The Unexpected Virtue of Working at the Hospital on Christmas
It was the end of October, I’m in the final weeks of my anaesthetics rotation, waiting in line at the hospital cafe to pick up the theatre team’s coffee order—my job as the most junior team member. My phone vibrated in my pocket, there was a new email from the hospital rostering office, “Term 5 ICU roster - FINAL”. As I opened the attached PDF file, I was simultaneously filled with anticipation and dread.
I’ve worked ward cover shifts the last two Christmas Days in a row — every one since I became a doctor. Having learnt from my mistakes I specifically requested to be rostered on over New Years instead this year. But a request is not a guarantee, and the ICU’s hallowed “Week On/Week Off” roster means my odds of success are a tight 50/50. I scrolled down to late December and felt my shoulders drop. I’m working on Christmas (again).
In the weeks since, I have come to terms with this. Thinking back on the past two years, I realised I had far more fond memories about working on Christmas than foul ones. In fact, once I had gotten over the initial disappointment of missing out on Christmas Day for the first (and then the second) time ever, the shifts themselves were quite pleasant, dare I say enjoyable. For those on the eve of their first Christmas in the hospital, here is a taste of the upsides of being one of Santa’s little helpers on the wards.
Food, food and more food
The greatest thing about working on Christmas Day is the sheer abundance of food in the hospital. Christmas 2019 was a culinary frenzy for me, featuring a gluttonous roast lunch provided by food services, a pot-luck buffet dinner on the ward and a continuous onslaught of sugary treats thrust upon me by nurses. Sharing food with your colleagues is a time-honoured Christmas tradition in the hospital, which for some borders on a competitive sport.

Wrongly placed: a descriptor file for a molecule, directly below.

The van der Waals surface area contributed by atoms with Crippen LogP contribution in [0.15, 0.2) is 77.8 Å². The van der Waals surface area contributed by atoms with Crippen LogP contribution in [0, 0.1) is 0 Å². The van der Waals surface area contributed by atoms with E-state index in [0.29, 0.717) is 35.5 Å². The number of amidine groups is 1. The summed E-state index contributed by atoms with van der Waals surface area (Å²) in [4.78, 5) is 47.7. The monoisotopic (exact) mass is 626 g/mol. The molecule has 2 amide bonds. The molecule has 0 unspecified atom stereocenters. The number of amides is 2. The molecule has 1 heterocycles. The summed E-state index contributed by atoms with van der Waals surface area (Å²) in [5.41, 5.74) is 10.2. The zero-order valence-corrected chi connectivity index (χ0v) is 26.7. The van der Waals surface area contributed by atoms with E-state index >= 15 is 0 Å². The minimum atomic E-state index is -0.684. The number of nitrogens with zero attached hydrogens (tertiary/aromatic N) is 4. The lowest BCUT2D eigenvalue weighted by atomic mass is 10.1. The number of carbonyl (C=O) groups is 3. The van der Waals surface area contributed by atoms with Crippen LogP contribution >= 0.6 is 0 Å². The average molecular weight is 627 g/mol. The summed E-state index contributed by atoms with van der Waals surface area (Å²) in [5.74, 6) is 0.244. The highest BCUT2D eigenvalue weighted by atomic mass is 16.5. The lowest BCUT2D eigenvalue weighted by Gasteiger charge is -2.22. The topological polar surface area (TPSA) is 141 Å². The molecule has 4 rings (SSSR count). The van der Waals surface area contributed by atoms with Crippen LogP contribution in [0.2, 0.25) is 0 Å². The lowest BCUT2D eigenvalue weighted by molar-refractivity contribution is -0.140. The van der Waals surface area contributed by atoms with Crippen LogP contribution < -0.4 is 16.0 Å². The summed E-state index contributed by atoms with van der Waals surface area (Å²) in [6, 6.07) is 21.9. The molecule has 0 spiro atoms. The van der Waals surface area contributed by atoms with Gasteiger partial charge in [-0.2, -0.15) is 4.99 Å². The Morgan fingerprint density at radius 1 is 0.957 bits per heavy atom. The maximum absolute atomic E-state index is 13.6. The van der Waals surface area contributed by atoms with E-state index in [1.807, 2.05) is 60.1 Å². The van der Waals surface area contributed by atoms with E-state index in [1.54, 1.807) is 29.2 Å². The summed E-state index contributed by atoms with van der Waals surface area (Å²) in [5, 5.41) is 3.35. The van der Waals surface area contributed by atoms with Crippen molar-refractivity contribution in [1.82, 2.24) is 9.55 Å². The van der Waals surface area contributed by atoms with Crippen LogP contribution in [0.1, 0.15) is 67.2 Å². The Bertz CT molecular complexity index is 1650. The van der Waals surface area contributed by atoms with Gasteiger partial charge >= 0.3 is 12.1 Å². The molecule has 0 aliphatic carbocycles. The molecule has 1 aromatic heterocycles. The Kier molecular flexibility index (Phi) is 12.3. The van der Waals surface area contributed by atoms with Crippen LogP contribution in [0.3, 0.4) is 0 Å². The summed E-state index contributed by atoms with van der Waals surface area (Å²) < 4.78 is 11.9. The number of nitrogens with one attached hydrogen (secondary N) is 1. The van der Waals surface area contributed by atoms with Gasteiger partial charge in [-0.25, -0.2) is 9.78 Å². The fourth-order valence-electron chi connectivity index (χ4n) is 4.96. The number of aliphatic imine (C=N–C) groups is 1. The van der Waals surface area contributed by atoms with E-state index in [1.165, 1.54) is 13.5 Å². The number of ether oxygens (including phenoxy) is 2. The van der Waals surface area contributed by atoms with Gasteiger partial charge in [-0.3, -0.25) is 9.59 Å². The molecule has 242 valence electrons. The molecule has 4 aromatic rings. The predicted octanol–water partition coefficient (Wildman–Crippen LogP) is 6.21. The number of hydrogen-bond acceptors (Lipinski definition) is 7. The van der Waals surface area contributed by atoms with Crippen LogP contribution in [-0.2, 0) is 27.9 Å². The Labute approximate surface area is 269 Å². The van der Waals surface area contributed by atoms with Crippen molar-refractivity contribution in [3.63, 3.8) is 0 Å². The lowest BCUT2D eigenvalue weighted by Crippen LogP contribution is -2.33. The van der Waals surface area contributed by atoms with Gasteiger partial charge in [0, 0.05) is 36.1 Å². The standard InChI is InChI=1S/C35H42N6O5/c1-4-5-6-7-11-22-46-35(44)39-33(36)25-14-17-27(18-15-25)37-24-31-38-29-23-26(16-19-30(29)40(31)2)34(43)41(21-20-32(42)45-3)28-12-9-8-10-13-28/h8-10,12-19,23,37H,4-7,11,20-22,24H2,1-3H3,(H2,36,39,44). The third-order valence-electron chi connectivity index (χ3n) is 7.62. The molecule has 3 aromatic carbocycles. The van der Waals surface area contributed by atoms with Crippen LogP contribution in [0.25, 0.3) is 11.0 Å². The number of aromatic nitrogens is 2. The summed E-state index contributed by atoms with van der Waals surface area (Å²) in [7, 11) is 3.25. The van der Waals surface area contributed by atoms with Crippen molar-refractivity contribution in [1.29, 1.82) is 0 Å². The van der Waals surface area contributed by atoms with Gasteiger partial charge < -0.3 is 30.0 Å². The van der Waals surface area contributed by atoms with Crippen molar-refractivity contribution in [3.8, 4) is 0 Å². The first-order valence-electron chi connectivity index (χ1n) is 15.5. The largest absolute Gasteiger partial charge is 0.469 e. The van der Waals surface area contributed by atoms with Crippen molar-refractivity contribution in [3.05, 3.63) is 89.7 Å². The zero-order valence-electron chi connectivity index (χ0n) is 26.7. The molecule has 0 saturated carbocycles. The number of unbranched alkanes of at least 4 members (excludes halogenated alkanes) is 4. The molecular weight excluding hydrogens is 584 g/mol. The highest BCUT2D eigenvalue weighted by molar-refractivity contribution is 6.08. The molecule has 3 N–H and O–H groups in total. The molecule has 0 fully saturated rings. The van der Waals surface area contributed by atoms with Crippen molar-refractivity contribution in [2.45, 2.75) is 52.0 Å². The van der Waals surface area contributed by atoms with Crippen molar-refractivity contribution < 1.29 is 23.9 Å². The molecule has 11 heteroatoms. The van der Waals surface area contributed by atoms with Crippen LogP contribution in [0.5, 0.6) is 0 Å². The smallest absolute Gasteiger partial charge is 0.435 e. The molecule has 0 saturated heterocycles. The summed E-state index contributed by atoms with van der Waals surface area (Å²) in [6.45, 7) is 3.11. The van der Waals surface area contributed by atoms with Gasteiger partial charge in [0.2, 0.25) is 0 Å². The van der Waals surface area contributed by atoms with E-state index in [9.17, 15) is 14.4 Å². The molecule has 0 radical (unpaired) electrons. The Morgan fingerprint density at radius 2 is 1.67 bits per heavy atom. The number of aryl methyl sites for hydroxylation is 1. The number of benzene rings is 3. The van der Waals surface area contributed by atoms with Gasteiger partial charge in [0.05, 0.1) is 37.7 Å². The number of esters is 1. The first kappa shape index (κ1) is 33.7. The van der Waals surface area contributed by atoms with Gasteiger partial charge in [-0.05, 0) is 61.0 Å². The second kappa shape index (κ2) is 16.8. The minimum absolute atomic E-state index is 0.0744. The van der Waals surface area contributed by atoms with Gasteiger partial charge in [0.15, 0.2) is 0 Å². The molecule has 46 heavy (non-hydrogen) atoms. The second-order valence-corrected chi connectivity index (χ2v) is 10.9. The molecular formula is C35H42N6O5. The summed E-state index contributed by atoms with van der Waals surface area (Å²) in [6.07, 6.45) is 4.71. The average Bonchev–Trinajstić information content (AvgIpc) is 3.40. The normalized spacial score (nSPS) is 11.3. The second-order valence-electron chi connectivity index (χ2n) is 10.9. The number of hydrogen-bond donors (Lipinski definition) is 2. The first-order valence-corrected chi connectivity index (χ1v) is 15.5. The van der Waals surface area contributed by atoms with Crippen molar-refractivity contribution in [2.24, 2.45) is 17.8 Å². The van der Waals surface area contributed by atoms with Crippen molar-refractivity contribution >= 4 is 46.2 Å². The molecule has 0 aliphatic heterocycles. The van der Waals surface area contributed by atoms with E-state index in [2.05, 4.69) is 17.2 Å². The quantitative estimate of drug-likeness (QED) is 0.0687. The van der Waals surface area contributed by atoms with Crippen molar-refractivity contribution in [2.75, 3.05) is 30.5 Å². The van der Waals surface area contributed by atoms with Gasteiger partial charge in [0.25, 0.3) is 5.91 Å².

Wear your loosest set of scrubs and be prepared for a feast. Calories consumed on after hours shifts are guilt-free, and that counts more than ever on Christmas.
Everyone is in the same boat
Most people working in the hospital on Christmas would rather be somewhere else. There is a sense of camaraderie that forms among colleagues in this situation. When everyone is away from their loved ones, the hospital becomes a surrogate family for the day. There's a kind of magic in the air on Christmas— difficult to quantify or explain, but everyone seems to have a spring in their step. They smile wider and laugh louder, and everyone is just that little bit kinder to one another, and more willing to go the extra mile for their colleagues. As a result, the day tends to be a very pleasant one (dare I say quiet), and the general aura of good cheer permeating the hospital makes for an enjoyable day at work. "That Christmas we worked together" will become a cherished memory you share with your fellow JMOs, a day with a certain unquantifiable charm.
You're taking one for the team